Here, claimant states he sought medical treatment two days after the accident for neck, back and shoulder pain, was treated by Dr. Paul Raphael (physical therapy and pain medication), had some MRIs done, and still experiences “pain and limitations in regard to my shoulder and the function of my neck and back” (Exhibit “B” to Notice of Motion, ¶ 4). Two MRI reports were submitted. The first, of claimant’s right shoulder, concludes “Impression: Increased signal in the musculotendinous segment of the supraspinatus tendon consistent with a sprain, strain or intrasubstance tear”; and the second, of claimant’s lumbosacral spine, concludes “Impression: Moderate to severe spinal stenosis from L2 through S1. Posterior disc herniations at L4 and at L5 and L5-S1 impinging on the anterior aspect of the spinal canal and nerve roots bilaterally” (Exhibit “C” to Notice of Motion). An affirmation from the physician who performed the MRIs restates those conclusions (id.).

There is nothing before the court from which it could be concluded that claimant suffered a serious injury in the subject accident as required by Insurance Law §5102(d)[3]. Accordingly, the court cannot find that the proposed claim appears meritorious.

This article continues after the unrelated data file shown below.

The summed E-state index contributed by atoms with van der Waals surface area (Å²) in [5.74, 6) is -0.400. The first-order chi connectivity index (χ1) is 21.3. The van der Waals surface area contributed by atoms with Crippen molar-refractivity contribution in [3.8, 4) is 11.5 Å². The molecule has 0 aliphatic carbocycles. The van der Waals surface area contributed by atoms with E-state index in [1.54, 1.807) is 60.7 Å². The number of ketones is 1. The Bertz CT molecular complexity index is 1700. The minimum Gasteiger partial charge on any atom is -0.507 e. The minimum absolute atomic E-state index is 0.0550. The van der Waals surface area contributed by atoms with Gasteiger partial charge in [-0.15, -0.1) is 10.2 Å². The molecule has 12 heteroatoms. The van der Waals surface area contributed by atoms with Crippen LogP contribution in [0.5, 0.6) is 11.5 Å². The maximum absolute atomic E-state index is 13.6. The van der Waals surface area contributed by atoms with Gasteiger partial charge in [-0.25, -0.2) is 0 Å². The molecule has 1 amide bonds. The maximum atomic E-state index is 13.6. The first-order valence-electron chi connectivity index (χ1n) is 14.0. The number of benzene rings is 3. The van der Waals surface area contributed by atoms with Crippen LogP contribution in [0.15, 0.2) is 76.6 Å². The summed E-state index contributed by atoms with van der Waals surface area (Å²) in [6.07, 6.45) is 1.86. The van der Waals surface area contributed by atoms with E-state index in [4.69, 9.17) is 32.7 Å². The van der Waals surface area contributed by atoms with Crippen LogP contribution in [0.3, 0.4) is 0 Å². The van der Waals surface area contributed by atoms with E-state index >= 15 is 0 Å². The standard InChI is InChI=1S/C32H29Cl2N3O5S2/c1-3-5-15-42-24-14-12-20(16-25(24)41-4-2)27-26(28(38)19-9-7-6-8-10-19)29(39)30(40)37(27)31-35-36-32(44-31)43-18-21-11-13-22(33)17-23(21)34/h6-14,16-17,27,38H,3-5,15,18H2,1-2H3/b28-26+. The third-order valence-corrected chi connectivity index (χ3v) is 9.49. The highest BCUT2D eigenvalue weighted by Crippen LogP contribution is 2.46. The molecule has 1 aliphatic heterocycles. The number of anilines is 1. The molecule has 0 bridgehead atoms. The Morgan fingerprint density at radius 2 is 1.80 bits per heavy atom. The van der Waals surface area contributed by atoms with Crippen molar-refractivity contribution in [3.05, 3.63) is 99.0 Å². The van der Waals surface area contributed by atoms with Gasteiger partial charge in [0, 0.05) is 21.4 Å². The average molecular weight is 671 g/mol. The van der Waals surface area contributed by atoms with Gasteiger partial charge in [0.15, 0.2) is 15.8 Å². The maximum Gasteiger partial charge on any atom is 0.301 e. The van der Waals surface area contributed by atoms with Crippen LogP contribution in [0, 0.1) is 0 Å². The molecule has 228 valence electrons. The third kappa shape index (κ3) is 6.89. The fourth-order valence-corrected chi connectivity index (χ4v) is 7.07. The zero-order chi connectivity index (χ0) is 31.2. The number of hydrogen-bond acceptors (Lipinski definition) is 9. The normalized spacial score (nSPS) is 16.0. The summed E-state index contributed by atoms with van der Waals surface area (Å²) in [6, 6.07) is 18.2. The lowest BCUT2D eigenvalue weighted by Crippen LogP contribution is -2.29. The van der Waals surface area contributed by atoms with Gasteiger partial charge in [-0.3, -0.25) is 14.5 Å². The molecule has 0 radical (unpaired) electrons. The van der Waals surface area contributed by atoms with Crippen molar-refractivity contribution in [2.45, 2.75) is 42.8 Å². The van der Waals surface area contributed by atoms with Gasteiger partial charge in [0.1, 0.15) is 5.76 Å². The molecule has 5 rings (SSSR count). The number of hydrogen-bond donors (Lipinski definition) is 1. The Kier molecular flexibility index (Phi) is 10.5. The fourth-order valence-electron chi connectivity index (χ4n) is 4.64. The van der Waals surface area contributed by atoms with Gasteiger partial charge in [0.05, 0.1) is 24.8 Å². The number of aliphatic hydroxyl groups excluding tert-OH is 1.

Based on the foregoing, the court finds that it would not be a proper exercise of discretion to allow the claim to proceed and the motion is therefore denied.

March 27, 2006
New York, New York

Judge of the Court of Claims

[1].The court read and considered the following papers: Notice of Motion, Affirmation and Exhibits, Affirmation in Opposition.
[2].See, e.g., Wolf v State of New York (140 AD2d 692 [1988]): “The documentation contained in the record, which includes a police accident report and a New York State Department of Motor Vehicles MV-104 form, provides further support for the conclusion that the State had acquired knowledge of the essential facts giving rise to the claim and that it had an adequate opportunity to conduct an investigation of the incident . . . This determination is buttressed by the fact that an employee of the State was not only present at the accident scene but was involved in the collision itself.” The same considerations apply here (see Exhibit “A” to Notice of Motion, Police Accident Report).
[3]. “ ‘Serious injury’ means a personal injury which results in death; dismemberment; significant disfigurement; a fracture; loss of a fetus; permanent loss of use of a body organ, member, function or system; permanent consequential limitation of use of a body organ or member; significant limitation of use of a body function or system; or a medically determined injury or impairment of a non-permanent nature which prevents the injured person from performing substantially all of the material acts which constitute such person's usual and customary daily activities for not less than ninety days during the one hundred eighty days immediately following the occurrence of the injury or impairment.”